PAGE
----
It's been out over a year and the second installment was released, if I'm not mistaken, today, but I just caught up while on my California trip with Jonathan Ames' private eye novel A Man Named Doll. Now I've been a fan of Ames' stuff for a while; I enjoyed the HBO series Bored to Death a lot as well as his earlier crime novel You Were Never Really Here, and his nonfiction pieces over the years have been quite enjoyable to read. With A Man Named Doll, as he has written, he's committed fully to crime fiction, at least for the foreseeable future, and I'm of the opinion, not alone in this, that it's a success on pretty much all levels.
First of all, it's fun. The eponymous narrator, former cop and now PI Happy Doll, narrates, and his voice is instantly engaging. This didn't surprise me since Ames has always been a sort of charmer of a writer, with his sharp wit and his sense of humor. And wit and a sense of humor are nothing new in private detective fiction, but Doll has his own particular Ames-inflected voice, and what I loved about it here is that it's decidedly not hardboiled. To be honest, I've become a bit weary of reading crime fiction, PI stories or otherwise, that traffic in a sort of hardbitten, clipped and tough, let's-make-sure-it-sounds-hardboiled, voice. They can almost read as parodies of the older style of this kind of fiction, with emotional withholding supposedly conveying meaning or gravitas to the reader, when, in fact, as I see it, it usually means I come away caring not all that much about what I've read. But so be it. People write what they write. With Ames, with his Happy Doll, you get a PI voice that's funny but a tad melancholy, who's emotionally accessible without being sentimental (or "soft"), who has a clear-eyed view of human beings and their foibles. He knows the nastiness, the malevolence, that drives some people, but he hasn't let the knowledge embitter him or make him glibly cynical. He's had his share of setbacks, like everybody, but he's able to convey his regrets in life, his romantic yearnings, his plain old affection -- no, love -- for his dog. He's a fully fleshed-out human being, a guy you understand and would like to know. You could have a drink, a very mellow hang, with this guy, and it might turn into a heart-to-heart conversation. And still, he is an ex-cop, let's not forget, a guy who, like any self-respecting PI, tells a story replete with danger and violence. Plus, true to his profession, he knows how to take a punch, absorb punishment.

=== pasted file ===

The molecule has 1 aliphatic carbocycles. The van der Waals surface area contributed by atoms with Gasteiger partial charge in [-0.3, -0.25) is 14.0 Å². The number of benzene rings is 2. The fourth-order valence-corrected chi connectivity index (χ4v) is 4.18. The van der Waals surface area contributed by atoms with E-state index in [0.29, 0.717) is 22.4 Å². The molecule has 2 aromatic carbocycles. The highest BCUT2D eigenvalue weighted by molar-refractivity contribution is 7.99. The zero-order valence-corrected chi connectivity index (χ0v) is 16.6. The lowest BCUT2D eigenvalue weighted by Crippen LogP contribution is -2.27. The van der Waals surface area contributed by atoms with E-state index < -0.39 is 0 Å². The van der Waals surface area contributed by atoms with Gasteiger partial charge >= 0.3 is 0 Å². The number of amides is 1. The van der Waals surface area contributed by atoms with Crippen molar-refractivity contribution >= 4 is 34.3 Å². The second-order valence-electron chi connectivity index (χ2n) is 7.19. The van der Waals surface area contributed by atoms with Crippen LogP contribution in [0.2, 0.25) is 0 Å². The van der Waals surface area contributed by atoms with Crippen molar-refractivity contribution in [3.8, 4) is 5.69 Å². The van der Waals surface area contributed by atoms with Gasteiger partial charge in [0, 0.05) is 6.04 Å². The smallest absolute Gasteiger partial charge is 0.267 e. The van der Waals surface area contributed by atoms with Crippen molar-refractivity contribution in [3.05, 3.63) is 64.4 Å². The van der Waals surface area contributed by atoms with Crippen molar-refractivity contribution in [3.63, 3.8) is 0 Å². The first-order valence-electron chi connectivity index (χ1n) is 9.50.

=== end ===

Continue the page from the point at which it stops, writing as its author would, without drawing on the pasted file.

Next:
In the book's favor as well is the timeless virtue of brevity. The book runs a little over 220 pages, its language succinct and graceful. Ames' similies are surprising but precise, using simple words to make unusual connections. Not for him the forced and overly ornate metaphors used by some who see crime fiction, and PI tales in particular, as the place to go nuts with phrases beginning with the word "like". If you know how to get a character across to a reader in a paragraph or two, how to use just the right words to set a scene and let the story flow from there, there's no need to go on and on with a novel of 300 or 400 or 500 pages. The length of Ames' book gets the job done and provides the reader with the pleasure of being able to get through the narrative fast, in a couple of readings. I read most of this novel on the plane ride from New York to Los Angeles, and I'm a slow reader.
I can't say I'm unhappy that Jonathan Ames has turned his talents to writing crime fiction, and I'll be picking up the second Happy Doll installment soon.